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Message of Hope on World Refugee Day 2006
By Giselle Borg Olivier
Jun 20, 2006, 09:58 CET

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June 20 sees the celebrations of World Refugee Day worldwide. The focus this year is on the hope that accompanies refugees throughout their journey to asylum. Malta plays a significant role in the journey of an asylum seeker due to its geographical position between Northern Africa, where most refugees leave from, and mainland Europe, which is their proposed destination. A number of NGOs have set up Information Stands outside the Law Courts from 0800 CET till 1400 CET to honour the hope that accompanies refugees along their desperate journey towards a safe haven.

In honour of this day, United Nations High Commissioner for Refugees Antonio Guterres, said hope is what makes refugees and those who help them fight to survive and refuse to give up the struggle to start rebuilding their lives.

Over the past 55 years, UNHCR and its partners have helped more than 50 million uprooted people to re-start their lives and that work continues in more than 100 countries; however, more than 5 million refugees have been in exile for five years or longer, some of them for decades.

Antonio Guterres said, “All of us can do our part to give hope to the uprooted - from a simple, welcoming smile to refugees in our own communities, to the participation of individuals, businesses and governments in supporting the field activities of the many humanitarian agencies caring for the displaced”.

EU Vice President Frattini's statement for World Refugee Day was that Europe's history owes much to people moving to escape persecution and find safety. Out of these movements has grown an especially European humanitarian tradition of tolerance, welcome and providing shelter and refuge to those who need it. World Refugee Day 2006 gives people the opportunity to reflect on the part refugees and their journeys have played in shaping the present and as a reminder of the many in Europe who faced similar journeys in the not too distant past.

Looking at the irregular immigrant situation in Malta, data from the National Statistics Office (NSO) shows that in 2005, 48 boats brought a total of 1,882 irregular immigrants to Malta, which is an increase of 434 people, when compared to the previous years. Up until June 14 of this year, nine boats reached Malta’s shores bringing with them 378 irregular immigrants.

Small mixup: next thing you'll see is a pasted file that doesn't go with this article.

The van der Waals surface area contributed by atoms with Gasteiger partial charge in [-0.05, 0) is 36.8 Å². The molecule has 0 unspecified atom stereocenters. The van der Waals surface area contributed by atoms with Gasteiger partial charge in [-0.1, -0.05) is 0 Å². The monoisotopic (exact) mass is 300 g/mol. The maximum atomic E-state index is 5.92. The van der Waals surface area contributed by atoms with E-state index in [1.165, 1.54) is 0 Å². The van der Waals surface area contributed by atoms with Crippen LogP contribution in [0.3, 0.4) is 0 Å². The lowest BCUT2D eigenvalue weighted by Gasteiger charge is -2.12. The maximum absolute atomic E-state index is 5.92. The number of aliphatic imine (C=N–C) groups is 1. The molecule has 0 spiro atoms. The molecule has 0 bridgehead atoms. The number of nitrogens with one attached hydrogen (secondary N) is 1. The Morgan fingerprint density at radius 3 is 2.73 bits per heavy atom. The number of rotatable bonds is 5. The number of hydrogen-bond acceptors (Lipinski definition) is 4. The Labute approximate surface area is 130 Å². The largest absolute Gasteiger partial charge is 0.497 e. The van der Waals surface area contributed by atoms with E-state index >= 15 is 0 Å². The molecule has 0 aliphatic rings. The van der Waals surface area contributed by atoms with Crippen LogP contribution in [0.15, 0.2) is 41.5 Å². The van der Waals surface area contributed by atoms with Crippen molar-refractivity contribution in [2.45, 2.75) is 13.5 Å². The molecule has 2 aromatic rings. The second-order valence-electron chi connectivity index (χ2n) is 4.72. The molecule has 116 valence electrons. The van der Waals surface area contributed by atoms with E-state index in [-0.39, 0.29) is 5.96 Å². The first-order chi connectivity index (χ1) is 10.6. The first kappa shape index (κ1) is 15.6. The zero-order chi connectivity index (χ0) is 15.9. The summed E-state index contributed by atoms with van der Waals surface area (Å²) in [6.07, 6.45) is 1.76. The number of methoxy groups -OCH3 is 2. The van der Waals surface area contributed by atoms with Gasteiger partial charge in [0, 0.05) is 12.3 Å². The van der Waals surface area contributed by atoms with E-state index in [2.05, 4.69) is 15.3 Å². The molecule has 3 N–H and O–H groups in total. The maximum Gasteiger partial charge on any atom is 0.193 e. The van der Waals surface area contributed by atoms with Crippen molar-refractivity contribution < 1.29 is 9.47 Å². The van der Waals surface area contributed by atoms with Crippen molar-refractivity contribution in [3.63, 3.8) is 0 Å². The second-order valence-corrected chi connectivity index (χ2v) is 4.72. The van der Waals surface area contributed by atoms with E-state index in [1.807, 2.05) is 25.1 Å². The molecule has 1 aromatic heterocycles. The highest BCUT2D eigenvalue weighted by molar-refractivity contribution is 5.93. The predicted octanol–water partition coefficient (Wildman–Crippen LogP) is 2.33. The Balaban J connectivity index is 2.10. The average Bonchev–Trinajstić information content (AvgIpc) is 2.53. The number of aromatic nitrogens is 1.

The increase in arrivals is also reflected in an increase in the number of applications for asylum. The total number of applications received by the Office of the Refugee Commissioner during 2004 amounted to 997, whilst the number received in 2005 was 1,199. This difference translates into an increase of 20 per cent over the figure for 2004. Meanwhile, the number of applications recorded this year up to the end of May amounted to 557.

NSO records also show that an increase was also recorded in the number of migrants who were repatriated – from 709 in 2004 to 954 in 2005. Up to April 2006 the number of repatriations for this year stood at 349.

The total number of asylum decisions taken by the Office of the Refugee Commissioner during 2005 was 1,102. Of these 49.6 per cent granted refugee status or humanitarian protection whilst the remaining 50.5 per cent of all decisions were rejections. In contrast to the figures recorded for 2003 and 2004, the distribution of decisions taken in 2005 indicates that the percentage of rejections exceeded the percentage of grants of humanitarian protection. Between 2002 and 2005 a total of 160 persons were granted refugee status, 1,509 persons were granted humanitarian protection and 1,288 persons’ applications were rejected.

Frattini stated that over the last six years the EU has put in place laws which have improved the overall situation in the EU for asylum seekers and refugees by ensuring there are minimum levels of support, procedural guarantees and that Member States take a consistent approach to who should be granted refugee status.

He declared that by 2010 there should be a Common European Asylum System where all asylum seekers will be treated in the same way, with the same guarantees and procedures, wherever in the EU they make their asylum claim. In turn, a debate on the future of EU Asylum Policy will be launched next year.

See also:

More illegal immigrants reach Malta

By MaltaMedia News - Jun 17, 2006

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